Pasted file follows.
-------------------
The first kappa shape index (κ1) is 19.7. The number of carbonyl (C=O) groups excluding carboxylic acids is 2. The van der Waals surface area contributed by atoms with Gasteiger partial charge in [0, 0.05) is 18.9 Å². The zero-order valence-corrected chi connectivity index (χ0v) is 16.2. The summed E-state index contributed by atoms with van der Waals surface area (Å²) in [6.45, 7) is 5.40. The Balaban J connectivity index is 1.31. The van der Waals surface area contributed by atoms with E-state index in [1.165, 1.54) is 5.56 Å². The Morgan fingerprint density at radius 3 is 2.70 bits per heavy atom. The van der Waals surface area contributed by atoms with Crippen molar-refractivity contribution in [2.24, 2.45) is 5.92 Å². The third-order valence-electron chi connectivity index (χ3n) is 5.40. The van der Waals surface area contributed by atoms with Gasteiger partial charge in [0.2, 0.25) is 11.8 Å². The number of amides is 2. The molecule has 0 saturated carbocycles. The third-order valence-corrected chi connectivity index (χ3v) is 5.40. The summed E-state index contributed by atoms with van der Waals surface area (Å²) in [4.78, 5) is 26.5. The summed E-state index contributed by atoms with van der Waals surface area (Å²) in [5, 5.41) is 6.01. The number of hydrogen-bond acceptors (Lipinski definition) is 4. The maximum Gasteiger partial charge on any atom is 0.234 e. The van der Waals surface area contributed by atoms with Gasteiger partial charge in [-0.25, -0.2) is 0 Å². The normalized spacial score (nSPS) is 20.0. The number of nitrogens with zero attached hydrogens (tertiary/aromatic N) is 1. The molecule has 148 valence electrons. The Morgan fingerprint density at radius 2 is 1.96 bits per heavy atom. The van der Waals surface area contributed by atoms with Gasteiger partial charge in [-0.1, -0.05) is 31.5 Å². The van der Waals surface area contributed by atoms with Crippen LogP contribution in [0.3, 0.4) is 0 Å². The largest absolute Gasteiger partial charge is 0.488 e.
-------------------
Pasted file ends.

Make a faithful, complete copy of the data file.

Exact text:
The first kappa shape index (κ1) is 19.7. The number of carbonyl (C=O) groups excluding carboxylic acids is 2. The van der Waals surface area contributed by atoms with Gasteiger partial charge in [0, 0.05) is 18.9 Å². The zero-order valence-corrected chi connectivity index (χ0v) is 16.2. The summed E-state index contributed by atoms with van der Waals surface area (Å²) in [6.45, 7) is 5.40. The Balaban J connectivity index is 1.31. The van der Waals surface area contributed by atoms with E-state index in [1.165, 1.54) is 5.56 Å². The Morgan fingerprint density at radius 3 is 2.70 bits per heavy atom. The van der Waals surface area contributed by atoms with Crippen molar-refractivity contribution in [2.24, 2.45) is 5.92 Å². The third-order valence-electron chi connectivity index (χ3n) is 5.40. The van der Waals surface area contributed by atoms with Gasteiger partial charge in [0.2, 0.25) is 11.8 Å². The number of amides is 2. The molecule has 0 saturated carbocycles. The third-order valence-corrected chi connectivity index (χ3v) is 5.40. The summed E-state index contributed by atoms with van der Waals surface area (Å²) in [4.78, 5) is 26.5. The summed E-state index contributed by atoms with van der Waals surface area (Å²) in [5, 5.41) is 6.01. The number of hydrogen-bond acceptors (Lipinski definition) is 4. The maximum Gasteiger partial charge on any atom is 0.234 e. The van der Waals surface area contributed by atoms with Gasteiger partial charge in [-0.25, -0.2) is 0 Å². The normalized spacial score (nSPS) is 20.0. The number of nitrogens with zero attached hydrogens (tertiary/aromatic N) is 1. The molecule has 148 valence electrons. The Morgan fingerprint density at radius 2 is 1.96 bits per heavy atom. The van der Waals surface area contributed by atoms with Gasteiger partial charge in [-0.1, -0.05) is 31.5 Å². The van der Waals surface area contributed by atoms with Crippen LogP contribution in [0.3, 0.4) is 0 Å². The largest absolute Gasteiger partial charge is 0.488 e.